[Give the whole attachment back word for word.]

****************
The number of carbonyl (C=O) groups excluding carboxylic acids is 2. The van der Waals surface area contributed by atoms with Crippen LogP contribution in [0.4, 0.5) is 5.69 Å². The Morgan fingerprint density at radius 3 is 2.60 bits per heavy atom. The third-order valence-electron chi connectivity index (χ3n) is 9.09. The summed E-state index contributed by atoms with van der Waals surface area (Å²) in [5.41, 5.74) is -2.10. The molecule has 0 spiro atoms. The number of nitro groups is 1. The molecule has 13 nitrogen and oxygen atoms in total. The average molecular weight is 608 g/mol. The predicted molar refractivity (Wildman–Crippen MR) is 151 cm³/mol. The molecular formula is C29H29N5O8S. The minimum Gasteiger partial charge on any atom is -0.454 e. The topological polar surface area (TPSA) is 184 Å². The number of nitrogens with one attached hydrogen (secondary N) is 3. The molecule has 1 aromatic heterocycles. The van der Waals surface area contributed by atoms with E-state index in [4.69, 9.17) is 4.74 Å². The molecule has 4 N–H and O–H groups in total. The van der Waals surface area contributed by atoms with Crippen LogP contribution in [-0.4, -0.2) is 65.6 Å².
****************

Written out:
The number of carbonyl (C=O) groups excluding carboxylic acids is 2. The van der Waals surface area contributed by atoms with Crippen LogP contribution in [0.4, 0.5) is 5.69 Å². The Morgan fingerprint density at radius 3 is 2.60 bits per heavy atom. The third-order valence-electron chi connectivity index (χ3n) is 9.09. The summed E-state index contributed by atoms with van der Waals surface area (Å²) in [5.41, 5.74) is -2.10. The molecule has 0 spiro atoms. The number of nitro groups is 1. The molecule has 13 nitrogen and oxygen atoms in total. The average molecular weight is 608 g/mol. The predicted molar refractivity (Wildman–Crippen MR) is 151 cm³/mol. The molecular formula is C29H29N5O8S. The minimum Gasteiger partial charge on any atom is -0.454 e. The topological polar surface area (TPSA) is 184 Å². The number of nitrogens with one attached hydrogen (secondary N) is 3. The molecule has 1 aromatic heterocycles. The van der Waals surface area contributed by atoms with E-state index in [4.69, 9.17) is 4.74 Å². The molecule has 4 N–H and O–H groups in total. The van der Waals surface area contributed by atoms with Crippen LogP contribution in [-0.4, -0.2) is 65.6 Å².